Generally, plaintiffs choose to file a lawsuit in the forum and venue most favorable to their position. As such, evaluating their forum choice and determining the proper jurisdiction is a fundamental first step in any case. This is particularly important in mass tort litigation, as defendants may be sued in any number of local courts where plaintiffs reside. If a plaintiff files in state court, the threshold analysis should include assessing whether the case should be removed to federal court under 28 U.S.C. § 1446. The removal procedure includes numerous technical steps and potential pitfalls—including jurisdiction-specific requirements. Below are some typical steps to consider, though every case is different and may dictate different actions.
Once a case is served, the defendant has 30 days to remove it to federal court. If a case is not initially removable, but becomes removable later—due to amendment, joinder, or otherwise—this typically triggers the 30-day deadline from the date of the operative event.
Removability Determination and Federal Subject Matter Jurisdiction
- Federal question. Does the case arise under or involve a federal statute or U.S. constitutional question?
- Diversity jurisdiction. Are all opposing parties from different states (the “complete diversity” requirement), and is the amount in controversy $75,000 or greater (the “amount in controversy” requirement)?
- Note: A case cannot be removed to federal court under diversity jurisdiction if any defendant is a citizen of the state in which the case is filed (the “forum defendant rule”).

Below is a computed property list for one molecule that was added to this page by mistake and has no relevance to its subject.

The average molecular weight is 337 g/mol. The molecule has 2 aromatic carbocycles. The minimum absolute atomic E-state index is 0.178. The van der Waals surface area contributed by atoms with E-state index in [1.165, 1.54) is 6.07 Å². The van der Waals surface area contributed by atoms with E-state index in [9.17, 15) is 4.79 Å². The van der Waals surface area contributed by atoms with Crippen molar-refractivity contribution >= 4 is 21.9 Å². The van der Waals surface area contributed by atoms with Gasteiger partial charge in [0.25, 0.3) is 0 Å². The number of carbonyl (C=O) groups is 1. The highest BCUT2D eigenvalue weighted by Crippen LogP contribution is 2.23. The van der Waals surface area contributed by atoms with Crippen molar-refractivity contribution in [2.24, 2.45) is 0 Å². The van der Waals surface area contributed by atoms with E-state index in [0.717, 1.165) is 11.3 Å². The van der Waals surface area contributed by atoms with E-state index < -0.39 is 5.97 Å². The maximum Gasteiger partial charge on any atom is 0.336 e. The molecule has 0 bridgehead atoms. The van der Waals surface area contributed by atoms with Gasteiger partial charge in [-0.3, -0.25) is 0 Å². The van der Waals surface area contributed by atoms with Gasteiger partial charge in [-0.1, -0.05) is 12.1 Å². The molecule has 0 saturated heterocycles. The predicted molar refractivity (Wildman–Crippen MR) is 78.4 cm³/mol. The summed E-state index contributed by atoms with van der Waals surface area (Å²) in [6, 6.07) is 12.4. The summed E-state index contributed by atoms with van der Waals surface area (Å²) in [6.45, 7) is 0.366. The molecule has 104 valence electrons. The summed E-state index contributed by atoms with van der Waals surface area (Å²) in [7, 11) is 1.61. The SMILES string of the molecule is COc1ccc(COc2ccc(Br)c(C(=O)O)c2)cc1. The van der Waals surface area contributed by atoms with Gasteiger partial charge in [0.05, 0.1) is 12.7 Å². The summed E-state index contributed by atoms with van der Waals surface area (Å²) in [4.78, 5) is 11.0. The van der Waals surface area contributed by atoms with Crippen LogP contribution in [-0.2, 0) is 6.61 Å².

- In the mass torts context, diversity jurisdiction is the most common basis for removal, and attorneys evaluating such jurisdiction should pay careful attention to the “complete diversity” requirement.
- Domicile. Accurately identify the state or states where all parties are domiciled for purposes of evaluating diversity. Corporations are only citizens of the state in which they are incorporated or have their principal place of business; maintaining a registered agent within the state is not enough. The citizenship of an LLC requires evaluating the citizenship of each of its members.
- Improper or fraudulent joinder. Consider whether parties, who would defeat diversity jurisdiction, were improperly joined. For example, cases often name as defendants the local retailer that simply distributed a product, but such entities may qualify as “innocent sellers” subject to dismissal on a finding that they were joined solely for the purpose of defeating removal.
- Unanimity rule. Unanimous consent is a procedural requirement and failure to comply with this rule may result in the case being remanded to state court. While this rule requires every served defendant to consent to removal, there is a circuit split on how consent can be expressed. Some courts require that all defendants—individually—express their consent to removal, while other courts permit one defendant to pledge unanimous consent in the notice of removal.
- Time limit for removal based on diversity jurisdiction. A case cannot be removed on diversity jurisdiction more than one year from the date of commencement of the action unless plaintiff acted in bad faith to prevent removal.
- “Later-served defendant rule.” Each served defendant will have 30 days to remove the case. In essence, a new 30-day deadline starts each time a defendant is served.
- Waiver. Prior to removal, a defendant’s active defense of the lawsuit in state court may be considered as a waiver of removal.